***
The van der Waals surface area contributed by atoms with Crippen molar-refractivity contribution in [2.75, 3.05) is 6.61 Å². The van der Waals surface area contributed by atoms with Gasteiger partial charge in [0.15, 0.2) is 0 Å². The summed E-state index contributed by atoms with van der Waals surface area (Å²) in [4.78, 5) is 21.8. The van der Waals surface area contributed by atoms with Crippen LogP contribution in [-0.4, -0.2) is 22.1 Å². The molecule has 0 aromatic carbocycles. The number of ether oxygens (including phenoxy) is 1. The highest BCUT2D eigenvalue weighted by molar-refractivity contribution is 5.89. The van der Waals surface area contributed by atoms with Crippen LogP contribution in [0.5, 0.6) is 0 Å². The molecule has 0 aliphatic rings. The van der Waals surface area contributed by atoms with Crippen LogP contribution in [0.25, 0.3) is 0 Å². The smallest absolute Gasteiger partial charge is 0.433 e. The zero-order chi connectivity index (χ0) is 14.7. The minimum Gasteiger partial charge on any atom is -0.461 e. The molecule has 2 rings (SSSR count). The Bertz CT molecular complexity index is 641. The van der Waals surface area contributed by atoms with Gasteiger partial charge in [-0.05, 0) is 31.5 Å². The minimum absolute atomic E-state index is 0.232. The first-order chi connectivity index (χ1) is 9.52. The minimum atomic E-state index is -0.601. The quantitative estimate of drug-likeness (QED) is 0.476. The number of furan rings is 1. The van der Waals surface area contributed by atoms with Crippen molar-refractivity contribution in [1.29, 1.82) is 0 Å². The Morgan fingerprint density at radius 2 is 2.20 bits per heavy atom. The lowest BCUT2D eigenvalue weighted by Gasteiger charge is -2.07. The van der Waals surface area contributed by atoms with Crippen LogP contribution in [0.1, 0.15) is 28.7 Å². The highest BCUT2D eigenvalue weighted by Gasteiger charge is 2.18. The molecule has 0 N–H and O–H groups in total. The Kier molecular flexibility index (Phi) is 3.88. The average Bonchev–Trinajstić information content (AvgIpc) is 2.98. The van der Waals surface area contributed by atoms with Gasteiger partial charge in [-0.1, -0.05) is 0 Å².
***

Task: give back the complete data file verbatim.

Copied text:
The van der Waals surface area contributed by atoms with Crippen molar-refractivity contribution in [2.75, 3.05) is 6.61 Å². The van der Waals surface area contributed by atoms with Gasteiger partial charge in [0.15, 0.2) is 0 Å². The summed E-state index contributed by atoms with van der Waals surface area (Å²) in [4.78, 5) is 21.8. The van der Waals surface area contributed by atoms with Crippen LogP contribution in [-0.4, -0.2) is 22.1 Å². The molecule has 0 aromatic carbocycles. The number of ether oxygens (including phenoxy) is 1. The highest BCUT2D eigenvalue weighted by molar-refractivity contribution is 5.89. The van der Waals surface area contributed by atoms with Crippen LogP contribution in [0.5, 0.6) is 0 Å². The molecule has 0 aliphatic rings. The van der Waals surface area contributed by atoms with Crippen LogP contribution in [0.25, 0.3) is 0 Å². The smallest absolute Gasteiger partial charge is 0.433 e. The zero-order chi connectivity index (χ0) is 14.7. The minimum Gasteiger partial charge on any atom is -0.461 e. The molecule has 2 rings (SSSR count). The Bertz CT molecular complexity index is 641. The van der Waals surface area contributed by atoms with Gasteiger partial charge in [-0.05, 0) is 31.5 Å². The minimum absolute atomic E-state index is 0.232. The first-order chi connectivity index (χ1) is 9.52. The minimum atomic E-state index is -0.601. The quantitative estimate of drug-likeness (QED) is 0.476. The number of furan rings is 1. The van der Waals surface area contributed by atoms with Crippen molar-refractivity contribution in [1.29, 1.82) is 0 Å². The Morgan fingerprint density at radius 2 is 2.20 bits per heavy atom. The lowest BCUT2D eigenvalue weighted by Gasteiger charge is -2.07. The van der Waals surface area contributed by atoms with Crippen LogP contribution in [0.1, 0.15) is 28.7 Å². The highest BCUT2D eigenvalue weighted by Gasteiger charge is 2.18. The molecule has 0 N–H and O–H groups in total. The Kier molecular flexibility index (Phi) is 3.88. The average Bonchev–Trinajstić information content (AvgIpc) is 2.98. The van der Waals surface area contributed by atoms with Gasteiger partial charge in [-0.1, -0.05) is 0 Å².